Busy Hydrogen Station - 2016 Toyota Mirai Long-Term Road Test

Edmunds.comEdmunds.com Member, Administrator, Moderator Posts: 10,315
edited September 2016 in Toyota
imageBusy Hydrogen Station - 2016 Toyota Mirai Long-Term Road Test

How likely are you to see another 2016 Toyota Mirai on the road? Not very, unless you're refueling at the Long Beach True Zero station.

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  • throwbackthrowback Member Posts: 445
    I still don't see how hydrogen is a viable fuel in the long run. Using hydrogen to create electricity on board a car seems like a waste of time and energy. Factor in the cost of hydrogen and natural gas seems like a better solution if you must use a gas to power your car.
  • thgir_evomthgir_evom Member Posts: 4
    I think that the misconception is that Hydrogen is the fuel... In the marai it is more of a "battery" using reverse electrolysis, An electron is released to create the electrical charge required. The resultant chemical reaction creates water as the byproduct. This water then could go through re-electrolysis and separate to form hydrogen and oxygen. Where the cycle could continue indefinitely... The sticking point is that you need energy to create the reaction. In the future, wind and solar could be wonderful for creating "0 net" emission hydrogen. One question, is the system cheaper or better for the environment than mining and making batteries or drilling oil...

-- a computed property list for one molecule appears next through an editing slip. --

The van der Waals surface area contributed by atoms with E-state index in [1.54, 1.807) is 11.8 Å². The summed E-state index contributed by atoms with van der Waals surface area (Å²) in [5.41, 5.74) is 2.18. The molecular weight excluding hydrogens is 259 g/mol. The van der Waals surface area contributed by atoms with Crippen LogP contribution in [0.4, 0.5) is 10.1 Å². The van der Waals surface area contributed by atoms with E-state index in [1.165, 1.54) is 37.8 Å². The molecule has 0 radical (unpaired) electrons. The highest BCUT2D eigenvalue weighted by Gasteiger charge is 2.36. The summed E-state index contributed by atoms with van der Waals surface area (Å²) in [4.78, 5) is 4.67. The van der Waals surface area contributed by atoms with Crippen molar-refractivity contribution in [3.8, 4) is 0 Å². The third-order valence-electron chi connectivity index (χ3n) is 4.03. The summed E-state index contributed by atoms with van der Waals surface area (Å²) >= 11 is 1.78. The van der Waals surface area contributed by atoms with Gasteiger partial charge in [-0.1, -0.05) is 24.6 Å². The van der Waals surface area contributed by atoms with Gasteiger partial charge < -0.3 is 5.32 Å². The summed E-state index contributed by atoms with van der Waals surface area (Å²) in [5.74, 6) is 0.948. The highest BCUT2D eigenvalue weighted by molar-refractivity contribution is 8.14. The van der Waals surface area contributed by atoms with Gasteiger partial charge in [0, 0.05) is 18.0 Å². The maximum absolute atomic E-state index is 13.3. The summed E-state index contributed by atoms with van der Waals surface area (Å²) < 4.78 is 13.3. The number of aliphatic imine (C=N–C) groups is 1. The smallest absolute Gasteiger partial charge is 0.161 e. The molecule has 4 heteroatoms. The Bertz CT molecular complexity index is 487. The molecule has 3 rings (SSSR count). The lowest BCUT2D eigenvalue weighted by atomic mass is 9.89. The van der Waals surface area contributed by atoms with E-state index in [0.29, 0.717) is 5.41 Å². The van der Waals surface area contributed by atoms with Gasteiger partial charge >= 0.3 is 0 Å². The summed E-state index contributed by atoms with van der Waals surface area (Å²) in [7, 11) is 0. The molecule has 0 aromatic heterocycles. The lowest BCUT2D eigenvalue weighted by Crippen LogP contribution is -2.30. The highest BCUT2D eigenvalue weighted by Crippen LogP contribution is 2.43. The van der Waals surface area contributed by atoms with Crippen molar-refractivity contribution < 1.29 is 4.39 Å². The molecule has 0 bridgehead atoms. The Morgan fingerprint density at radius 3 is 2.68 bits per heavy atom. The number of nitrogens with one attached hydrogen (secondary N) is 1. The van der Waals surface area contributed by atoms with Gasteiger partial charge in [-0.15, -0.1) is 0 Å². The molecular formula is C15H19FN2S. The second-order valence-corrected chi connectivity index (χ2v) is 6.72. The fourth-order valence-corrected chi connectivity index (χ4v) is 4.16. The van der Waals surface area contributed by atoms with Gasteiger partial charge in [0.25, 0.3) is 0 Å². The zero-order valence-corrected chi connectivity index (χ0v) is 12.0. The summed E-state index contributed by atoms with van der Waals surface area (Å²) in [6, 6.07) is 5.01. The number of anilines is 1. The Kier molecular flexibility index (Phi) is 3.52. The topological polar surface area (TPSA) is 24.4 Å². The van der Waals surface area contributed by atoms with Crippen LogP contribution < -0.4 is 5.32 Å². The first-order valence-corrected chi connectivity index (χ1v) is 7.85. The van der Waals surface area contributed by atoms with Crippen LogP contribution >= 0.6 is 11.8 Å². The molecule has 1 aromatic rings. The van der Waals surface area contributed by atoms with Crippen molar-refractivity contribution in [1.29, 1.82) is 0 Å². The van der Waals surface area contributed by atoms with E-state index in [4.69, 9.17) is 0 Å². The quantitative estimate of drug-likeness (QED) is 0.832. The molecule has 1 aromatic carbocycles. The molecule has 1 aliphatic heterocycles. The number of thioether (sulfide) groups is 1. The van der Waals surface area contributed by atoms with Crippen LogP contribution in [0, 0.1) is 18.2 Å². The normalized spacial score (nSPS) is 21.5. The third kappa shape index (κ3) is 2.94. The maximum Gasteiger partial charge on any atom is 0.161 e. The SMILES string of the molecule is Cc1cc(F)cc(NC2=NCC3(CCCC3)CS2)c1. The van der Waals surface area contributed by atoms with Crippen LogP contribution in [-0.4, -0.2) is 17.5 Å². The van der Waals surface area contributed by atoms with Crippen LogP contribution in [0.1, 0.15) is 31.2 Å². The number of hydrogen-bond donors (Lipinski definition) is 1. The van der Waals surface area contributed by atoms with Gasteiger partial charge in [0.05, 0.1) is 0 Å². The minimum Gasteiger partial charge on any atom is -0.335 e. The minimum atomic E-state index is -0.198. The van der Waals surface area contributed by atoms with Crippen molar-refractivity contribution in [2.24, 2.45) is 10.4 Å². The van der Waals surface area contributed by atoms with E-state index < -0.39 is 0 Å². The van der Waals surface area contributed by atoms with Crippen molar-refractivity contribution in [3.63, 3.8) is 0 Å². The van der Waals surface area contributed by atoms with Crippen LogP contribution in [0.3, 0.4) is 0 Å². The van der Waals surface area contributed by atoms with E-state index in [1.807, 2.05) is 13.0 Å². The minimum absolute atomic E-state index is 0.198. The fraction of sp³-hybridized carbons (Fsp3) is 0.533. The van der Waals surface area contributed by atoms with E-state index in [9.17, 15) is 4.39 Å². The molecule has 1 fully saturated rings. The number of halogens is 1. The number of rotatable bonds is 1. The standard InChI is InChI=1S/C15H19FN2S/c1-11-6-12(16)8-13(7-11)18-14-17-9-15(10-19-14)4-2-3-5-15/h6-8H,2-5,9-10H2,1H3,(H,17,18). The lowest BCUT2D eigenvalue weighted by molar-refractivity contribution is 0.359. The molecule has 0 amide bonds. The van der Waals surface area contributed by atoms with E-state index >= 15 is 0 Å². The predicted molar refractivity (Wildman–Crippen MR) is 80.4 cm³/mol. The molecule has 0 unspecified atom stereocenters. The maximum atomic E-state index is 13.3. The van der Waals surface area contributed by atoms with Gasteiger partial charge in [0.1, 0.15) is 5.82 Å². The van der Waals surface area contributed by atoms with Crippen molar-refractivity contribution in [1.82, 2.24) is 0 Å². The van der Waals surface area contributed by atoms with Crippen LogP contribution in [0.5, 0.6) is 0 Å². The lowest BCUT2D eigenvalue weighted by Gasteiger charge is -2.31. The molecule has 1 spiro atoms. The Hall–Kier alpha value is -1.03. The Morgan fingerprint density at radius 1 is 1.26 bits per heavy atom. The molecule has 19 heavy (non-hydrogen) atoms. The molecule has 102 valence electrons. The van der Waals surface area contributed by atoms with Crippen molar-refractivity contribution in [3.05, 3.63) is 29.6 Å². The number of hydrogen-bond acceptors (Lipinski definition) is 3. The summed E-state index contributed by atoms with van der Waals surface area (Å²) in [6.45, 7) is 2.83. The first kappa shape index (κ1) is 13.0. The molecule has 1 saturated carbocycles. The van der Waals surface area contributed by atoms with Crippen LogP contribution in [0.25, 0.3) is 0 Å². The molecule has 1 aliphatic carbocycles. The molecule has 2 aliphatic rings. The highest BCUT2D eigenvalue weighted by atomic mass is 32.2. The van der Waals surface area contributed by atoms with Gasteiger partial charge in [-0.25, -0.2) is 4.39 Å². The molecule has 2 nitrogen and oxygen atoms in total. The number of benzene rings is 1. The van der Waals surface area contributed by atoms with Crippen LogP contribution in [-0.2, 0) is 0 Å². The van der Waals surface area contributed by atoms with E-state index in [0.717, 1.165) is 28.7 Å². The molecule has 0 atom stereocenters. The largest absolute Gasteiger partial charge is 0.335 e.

• gslippygslippy Member Posts: 514
    You saw 3 *other* Mirais in one day?! Cars.com shows exactly two for sale in the whole country, with the closest one to me being 2161 miles away, located in Santa Monica - wherever that is. It is listed at $58,335.

    You're not in the heart of Mirai country; your area is the only Mirai country there is.

    Your test of this car is merely an academic exercise. No mfr is going to seriously invest in H2 because the infrastructure and affordability just aren't there, and never will be. Toyota will eventually tire of pouring money into this science project, and will be forced to embrace EVs. If Toyota and Hyundai were serious about H2 expansion, they'd build out some infrastructure to support it (just like Tesla's Supercharger network).
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